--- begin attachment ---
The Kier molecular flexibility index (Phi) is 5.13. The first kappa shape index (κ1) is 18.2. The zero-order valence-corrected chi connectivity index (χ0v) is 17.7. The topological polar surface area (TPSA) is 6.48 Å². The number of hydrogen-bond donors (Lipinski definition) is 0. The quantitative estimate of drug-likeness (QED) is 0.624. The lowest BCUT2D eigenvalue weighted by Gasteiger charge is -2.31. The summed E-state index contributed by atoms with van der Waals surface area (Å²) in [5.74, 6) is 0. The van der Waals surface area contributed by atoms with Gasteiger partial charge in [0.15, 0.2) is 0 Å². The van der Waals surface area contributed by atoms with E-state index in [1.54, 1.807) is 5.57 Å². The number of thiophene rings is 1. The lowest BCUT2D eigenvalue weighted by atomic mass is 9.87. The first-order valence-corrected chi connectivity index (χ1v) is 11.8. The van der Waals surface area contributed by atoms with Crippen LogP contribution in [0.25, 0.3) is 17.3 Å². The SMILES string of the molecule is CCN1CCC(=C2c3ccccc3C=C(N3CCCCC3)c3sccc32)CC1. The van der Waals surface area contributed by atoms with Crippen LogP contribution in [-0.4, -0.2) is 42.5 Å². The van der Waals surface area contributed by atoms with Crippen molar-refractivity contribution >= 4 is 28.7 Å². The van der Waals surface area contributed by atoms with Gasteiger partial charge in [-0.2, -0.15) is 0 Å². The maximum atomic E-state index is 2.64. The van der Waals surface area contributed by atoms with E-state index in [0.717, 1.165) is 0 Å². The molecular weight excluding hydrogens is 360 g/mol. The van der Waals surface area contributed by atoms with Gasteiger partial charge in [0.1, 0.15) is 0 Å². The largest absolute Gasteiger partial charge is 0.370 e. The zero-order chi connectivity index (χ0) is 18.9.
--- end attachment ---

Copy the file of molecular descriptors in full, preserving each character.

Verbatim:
The Kier molecular flexibility index (Phi) is 5.13. The first kappa shape index (κ1) is 18.2. The zero-order valence-corrected chi connectivity index (χ0v) is 17.7. The topological polar surface area (TPSA) is 6.48 Å². The number of hydrogen-bond donors (Lipinski definition) is 0. The quantitative estimate of drug-likeness (QED) is 0.624. The lowest BCUT2D eigenvalue weighted by Gasteiger charge is -2.31. The summed E-state index contributed by atoms with van der Waals surface area (Å²) in [5.74, 6) is 0. The van der Waals surface area contributed by atoms with Gasteiger partial charge in [0.15, 0.2) is 0 Å². The van der Waals surface area contributed by atoms with E-state index in [1.54, 1.807) is 5.57 Å². The number of thiophene rings is 1. The lowest BCUT2D eigenvalue weighted by atomic mass is 9.87. The first-order valence-corrected chi connectivity index (χ1v) is 11.8. The van der Waals surface area contributed by atoms with Crippen LogP contribution in [0.25, 0.3) is 17.3 Å². The SMILES string of the molecule is CCN1CCC(=C2c3ccccc3C=C(N3CCCCC3)c3sccc32)CC1. The van der Waals surface area contributed by atoms with Crippen LogP contribution in [-0.4, -0.2) is 42.5 Å². The van der Waals surface area contributed by atoms with Crippen molar-refractivity contribution >= 4 is 28.7 Å². The van der Waals surface area contributed by atoms with Gasteiger partial charge in [-0.2, -0.15) is 0 Å². The maximum atomic E-state index is 2.64. The van der Waals surface area contributed by atoms with E-state index in [0.717, 1.165) is 0 Å². The molecular weight excluding hydrogens is 360 g/mol. The van der Waals surface area contributed by atoms with Gasteiger partial charge in [0.1, 0.15) is 0 Å². The largest absolute Gasteiger partial charge is 0.370 e. The zero-order chi connectivity index (χ0) is 18.9.